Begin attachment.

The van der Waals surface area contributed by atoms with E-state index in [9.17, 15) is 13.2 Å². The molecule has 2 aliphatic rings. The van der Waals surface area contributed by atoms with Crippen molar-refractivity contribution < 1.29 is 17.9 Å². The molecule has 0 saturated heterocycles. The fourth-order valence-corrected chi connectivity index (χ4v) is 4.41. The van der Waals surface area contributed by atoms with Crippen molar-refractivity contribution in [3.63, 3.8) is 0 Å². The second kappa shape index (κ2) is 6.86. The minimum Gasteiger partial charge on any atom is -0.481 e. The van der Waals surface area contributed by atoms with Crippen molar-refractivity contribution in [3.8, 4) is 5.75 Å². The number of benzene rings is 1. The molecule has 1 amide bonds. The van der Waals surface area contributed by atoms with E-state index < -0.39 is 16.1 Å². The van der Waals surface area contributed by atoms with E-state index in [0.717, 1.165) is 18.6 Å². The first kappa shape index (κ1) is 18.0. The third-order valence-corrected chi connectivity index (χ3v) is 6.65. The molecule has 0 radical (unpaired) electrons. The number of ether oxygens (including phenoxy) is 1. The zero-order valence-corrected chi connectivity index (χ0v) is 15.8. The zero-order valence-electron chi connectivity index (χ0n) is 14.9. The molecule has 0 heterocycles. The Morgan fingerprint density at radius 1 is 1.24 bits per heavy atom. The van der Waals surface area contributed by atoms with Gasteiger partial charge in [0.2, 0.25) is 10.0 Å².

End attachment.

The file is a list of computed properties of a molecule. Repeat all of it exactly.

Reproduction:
The van der Waals surface area contributed by atoms with E-state index in [9.17, 15) is 13.2 Å². The molecule has 2 aliphatic rings. The van der Waals surface area contributed by atoms with Crippen molar-refractivity contribution < 1.29 is 17.9 Å². The molecule has 0 saturated heterocycles. The fourth-order valence-corrected chi connectivity index (χ4v) is 4.41. The van der Waals surface area contributed by atoms with Crippen molar-refractivity contribution in [3.63, 3.8) is 0 Å². The second kappa shape index (κ2) is 6.86. The minimum Gasteiger partial charge on any atom is -0.481 e. The van der Waals surface area contributed by atoms with Crippen molar-refractivity contribution in [3.8, 4) is 5.75 Å². The number of benzene rings is 1. The molecule has 1 amide bonds. The van der Waals surface area contributed by atoms with E-state index < -0.39 is 16.1 Å². The van der Waals surface area contributed by atoms with E-state index in [0.717, 1.165) is 18.6 Å². The first kappa shape index (κ1) is 18.0. The third-order valence-corrected chi connectivity index (χ3v) is 6.65. The molecule has 0 radical (unpaired) electrons. The number of ether oxygens (including phenoxy) is 1. The zero-order valence-corrected chi connectivity index (χ0v) is 15.8. The zero-order valence-electron chi connectivity index (χ0n) is 14.9. The molecule has 0 heterocycles. The Morgan fingerprint density at radius 1 is 1.24 bits per heavy atom. The van der Waals surface area contributed by atoms with Gasteiger partial charge in [0.2, 0.25) is 10.0 Å².